As I celebrate ten years working with MNA this September, I find myself thinking about this question of purpose, “To what end?” Time and again this grounding question has been a deep grace for me, helping me navigate endless possible courses of action for both myself and MNA. It has served to anchor me to something greater – the “why” behind the work. For me – and for others in the nonprofit sector – the end we seek can be summed up in three words: the common good.
I love this phrase; it simply and elegantly fuels and directs my work. More recently, however, the phrase has provoked a challenging question for me. Who defines the common good? And what is my responsibility toward those struggling to access the common good? Is the common good a valid pursuit or has it become a feel-good, out-of-reach ideal?
These questions have become more pressing over the past eighteen months. Our staff and board have been exploring MNA’s role in furthering a more equitable and inclusive Montana, one where every person can experience full belonging in the ways we each long for. Our work in diversity, equity, and inclusion has not been easy work for me. My insecurities and uncertainties related to not knowing what to do coupled with my tendency toward perfectionism have been barriers.
Early this spring one of our staff members gave me a printout with Deepa Iyer’s visual framework for change that I found intensely insightful. It invited me to consider that many different paths and roles are necessary for meaningful change to take place on the most important issues, including those of equity and inclusion. It helped me understand that trying to do everything isn’t effective nor is it expected. At the same time, doing nothing is not an option. Deepa’s work opened a door for me by responding to my most basic questions about the work of diversity, equity, and inclusion: “What should we do? What can we do?”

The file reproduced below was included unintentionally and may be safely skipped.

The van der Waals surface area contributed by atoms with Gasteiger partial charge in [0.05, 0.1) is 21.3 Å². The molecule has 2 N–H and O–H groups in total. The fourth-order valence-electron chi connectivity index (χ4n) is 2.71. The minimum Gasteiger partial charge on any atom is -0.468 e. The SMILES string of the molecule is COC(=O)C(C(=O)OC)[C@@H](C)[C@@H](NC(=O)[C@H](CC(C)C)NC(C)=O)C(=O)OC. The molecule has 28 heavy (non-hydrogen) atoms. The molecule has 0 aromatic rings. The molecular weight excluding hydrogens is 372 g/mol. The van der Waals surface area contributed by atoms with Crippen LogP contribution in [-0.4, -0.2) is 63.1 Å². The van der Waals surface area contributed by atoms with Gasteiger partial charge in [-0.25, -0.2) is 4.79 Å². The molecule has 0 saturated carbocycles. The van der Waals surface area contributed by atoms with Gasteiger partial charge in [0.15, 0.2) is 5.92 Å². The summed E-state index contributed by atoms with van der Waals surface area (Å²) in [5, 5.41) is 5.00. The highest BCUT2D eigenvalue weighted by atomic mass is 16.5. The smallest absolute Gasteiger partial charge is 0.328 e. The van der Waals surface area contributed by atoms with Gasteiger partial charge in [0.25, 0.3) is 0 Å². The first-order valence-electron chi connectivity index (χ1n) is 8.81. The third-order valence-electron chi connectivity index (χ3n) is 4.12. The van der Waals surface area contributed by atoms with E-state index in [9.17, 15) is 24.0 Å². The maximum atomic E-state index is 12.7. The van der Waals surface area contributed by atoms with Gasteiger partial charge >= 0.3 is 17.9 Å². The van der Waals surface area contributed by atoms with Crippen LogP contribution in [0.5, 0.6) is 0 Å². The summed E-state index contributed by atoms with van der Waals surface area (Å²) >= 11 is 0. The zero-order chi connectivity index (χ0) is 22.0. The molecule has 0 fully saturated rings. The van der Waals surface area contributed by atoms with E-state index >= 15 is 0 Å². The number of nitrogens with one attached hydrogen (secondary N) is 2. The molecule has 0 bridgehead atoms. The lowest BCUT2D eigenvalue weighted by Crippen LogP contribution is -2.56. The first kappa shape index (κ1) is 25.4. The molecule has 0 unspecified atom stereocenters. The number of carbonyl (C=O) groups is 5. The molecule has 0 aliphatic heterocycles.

On September 28, Deepa Iyer will open the 2021 MNA Conference with a keynote that responds pointedly to these questions. She’ll go further by helping us explore the benefits of change and the collective loss we experience when we allow discomfort or unfamiliarity to keep us from growing. Whether your organizational mission involves housing, childcare, employment, the arts, environment, healthcare, youth, or something in between, Deepa’s work offers a strategic framework for social change that is accessible and deeply relevant for Montana.
I have come to believe I cannot credibly stand for the common good without also standing for diversity, equity, inclusion and – ultimately – a more just society. That doesn’t mean I have answers; but I am listening. I hope you’ll join me and hundreds of our colleagues on Tuesday, September 28 when Deepa talks with us about what goes into social change and the many roles that must be occupied for us to collectively pursue the common good.